Toronto Maple Leafs: Who Will Replace Ron Wilson?

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Toronto Maple Leafs: Who Will Replace Ron Wilson?
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With the Toronto Maple Leafs starting to plunge further and further down the NHL standings there has been a lot of discussion about firing head coach Ron Wilson.

On the surface it appears as if Wilson may not be getting through to his troops, a hunch backed up by the teams seven game losing streak, poor power play and equally poor penalty kill.

As it stands right now, the Leafs are ranked 29th in scoring (2.13), 13th in goals against (2.67), 27th on the power play (11.1 percent) and 26th on the penalty kill (76.5 percent). Oh yeah, and did I mention they are currently sitting in 25th place?

Clearly, something has to give. Perhaps general manager Brian Burke needs to make another trade? Maybe Burke needs to call up Nazem Kadri? Maybe Burke and Wilson need to look at benching some players? Or, maybe Wilson does have to go.

The problem with letting Wilson go is that there are limited options with which to replace him.

Rumors have circulated that the Buffalo Sabres are unhappy with long time head coach Lindy Ruff.

As is always the case with Toronto fans, many members of the Leafs Nation are chomping at the bit to bring Ruff to the Blue and White. Trouble is, Ruff is yet to be fired and there is no guarantee he would want to coach the Maple Leafs, nor is there any indication that Burke would hire him.

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Down on the farm (AHL) the Maple Leafs currently employ former NHL defenseman Dallas Eakins as the Marlies head coach. While many believe he holds great promise, I am not so sure many think that he is a better coach than Wilson, at least not at this point, anyways.

With Ruff still employed with the Sabres and Eakins seemingly not yet ready to make the next step that means Burke would have to replace Wilson with an NHL retread, which may not be any better than Wilson.

If not for his poor health, I would love to see a return of former Maple Leafs head coach Pat Burns to the Maple Leafs organization. Sadly, that is not an option.

Nobody wants to see the return of Pat Quinn; Guy Carbonneau doesn’t impress me. So who, if anyone, is out there for Burke to pursue should he pull the rug out from underneath Ron Wilson?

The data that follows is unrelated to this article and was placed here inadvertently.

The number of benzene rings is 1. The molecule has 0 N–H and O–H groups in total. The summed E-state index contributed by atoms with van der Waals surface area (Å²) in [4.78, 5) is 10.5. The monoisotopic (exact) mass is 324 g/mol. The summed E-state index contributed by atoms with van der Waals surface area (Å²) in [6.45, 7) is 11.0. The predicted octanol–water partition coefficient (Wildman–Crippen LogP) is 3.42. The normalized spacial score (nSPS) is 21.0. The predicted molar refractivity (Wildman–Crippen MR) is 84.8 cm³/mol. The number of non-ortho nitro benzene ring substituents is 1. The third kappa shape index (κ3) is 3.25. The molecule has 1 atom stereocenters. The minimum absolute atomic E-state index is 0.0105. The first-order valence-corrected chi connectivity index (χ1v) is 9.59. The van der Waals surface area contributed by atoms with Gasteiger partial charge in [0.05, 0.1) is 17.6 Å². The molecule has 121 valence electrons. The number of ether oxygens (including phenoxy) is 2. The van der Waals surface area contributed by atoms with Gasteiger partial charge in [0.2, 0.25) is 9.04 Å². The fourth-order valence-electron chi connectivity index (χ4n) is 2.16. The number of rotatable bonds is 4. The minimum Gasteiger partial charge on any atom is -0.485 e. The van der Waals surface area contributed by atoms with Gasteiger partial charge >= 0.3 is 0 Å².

Currently serving as a special advisor to the Columbus Blue Jackets, Ken Hitchcock would likely garner some attention.

Hitchcock recently served as the head coach of the Columbus Blue Jackets, compiling a record of 125-123-36 in 284 games. Known for his commitment to defense and firm hand behind the bench, Hitchcock has also seen duty with the Philadelphia Flyers and Dallas Stars where he compiled a record of 533-372-136.

As good as Hitchcock is, there are many in the NHL community that believe his time has passed.

Given the Maple Leafs roster, it may serve them well to have a defensive coach at the helm, but I am not so sure his style of coaching would go over so well with this young roster.

Mike Keenan? Let’s not even go there, ok?

Craig MacTavish? Well, he does have Stanley Cup experience, both as a player and a head coach; still, he’s probably not the right guy, either.

Bob Hartley? Ahh, no!

More likely, as has been the case with many NHL teams, Burke may be forced to look outside of the “usual suspects”, instead looking to some of the more accomplished up and coming coaches.

Former Windsor Spitfires head coach might have been a good fit, but he is now serving as the assistant coach for the Blue Jackets.

Which brings me to a name that is bound to pop up if/when Wilson is dismissed from his head coaching position: Kevin Dineen.

While there is no link between Burke or the Toronto organization, one has to believe that should an NHL head coaching job become available (Toronto’s or otherwise) that Dineen’s name is going to pop up, and with good reason.

Currently serving as the head coach of the Portland Pirates of the AHL (Buffalo Sabres affiliate), Dineen is one of the most respected NHL head coaching prospects.

As Portland's head coach, Dineen has led the Pirates to two Eastern Conference Finals, coming within one win of advancing to the Calder Cup Finals each time.

Heading into the 2010-11 season, Dineen had earned a career record of 219-131-23-27. He currently has the Pirates in first place in the AHL’s Atlantic Division with a record of 11-3-1, which should mean another very successful season, perhaps even a championship.

There may be plenty of other candidates out there, but for my money, Dineen more than anyone deserves a shot at an NHL head coaching job, and for that reason (and others) I would consider him as the next bench boss for the Maple Leafs.

Until next time,

Peace!

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